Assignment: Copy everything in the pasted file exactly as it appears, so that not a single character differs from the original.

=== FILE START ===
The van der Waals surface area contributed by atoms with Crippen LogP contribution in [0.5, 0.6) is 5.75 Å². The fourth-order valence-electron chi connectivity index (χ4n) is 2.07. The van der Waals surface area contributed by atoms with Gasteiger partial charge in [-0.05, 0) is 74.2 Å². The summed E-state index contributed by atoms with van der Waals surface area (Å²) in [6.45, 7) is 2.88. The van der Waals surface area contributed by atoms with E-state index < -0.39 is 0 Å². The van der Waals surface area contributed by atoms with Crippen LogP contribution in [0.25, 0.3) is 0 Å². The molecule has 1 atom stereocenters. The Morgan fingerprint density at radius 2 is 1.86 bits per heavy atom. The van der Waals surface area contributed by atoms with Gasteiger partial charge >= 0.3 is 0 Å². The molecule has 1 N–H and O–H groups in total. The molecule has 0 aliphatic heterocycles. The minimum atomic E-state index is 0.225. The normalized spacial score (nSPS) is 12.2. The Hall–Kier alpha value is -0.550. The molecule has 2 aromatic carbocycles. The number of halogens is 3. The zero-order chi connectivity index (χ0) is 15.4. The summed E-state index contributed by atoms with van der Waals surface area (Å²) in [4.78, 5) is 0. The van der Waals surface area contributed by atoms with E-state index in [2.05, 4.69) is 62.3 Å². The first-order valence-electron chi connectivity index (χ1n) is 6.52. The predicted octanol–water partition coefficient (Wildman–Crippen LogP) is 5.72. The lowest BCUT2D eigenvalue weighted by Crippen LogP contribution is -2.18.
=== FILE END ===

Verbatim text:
The van der Waals surface area contributed by atoms with Crippen LogP contribution in [0.5, 0.6) is 5.75 Å². The fourth-order valence-electron chi connectivity index (χ4n) is 2.07. The van der Waals surface area contributed by atoms with Gasteiger partial charge in [-0.05, 0) is 74.2 Å². The summed E-state index contributed by atoms with van der Waals surface area (Å²) in [6.45, 7) is 2.88. The van der Waals surface area contributed by atoms with E-state index < -0.39 is 0 Å². The van der Waals surface area contributed by atoms with Crippen LogP contribution in [0.25, 0.3) is 0 Å². The molecule has 1 atom stereocenters. The Morgan fingerprint density at radius 2 is 1.86 bits per heavy atom. The van der Waals surface area contributed by atoms with Gasteiger partial charge >= 0.3 is 0 Å². The molecule has 1 N–H and O–H groups in total. The molecule has 0 aliphatic heterocycles. The minimum atomic E-state index is 0.225. The normalized spacial score (nSPS) is 12.2. The Hall–Kier alpha value is -0.550. The molecule has 2 aromatic carbocycles. The number of halogens is 3. The zero-order chi connectivity index (χ0) is 15.4. The summed E-state index contributed by atoms with van der Waals surface area (Å²) in [4.78, 5) is 0. The van der Waals surface area contributed by atoms with E-state index in [2.05, 4.69) is 62.3 Å². The first-order valence-electron chi connectivity index (χ1n) is 6.52. The predicted octanol–water partition coefficient (Wildman–Crippen LogP) is 5.72. The lowest BCUT2D eigenvalue weighted by Crippen LogP contribution is -2.18.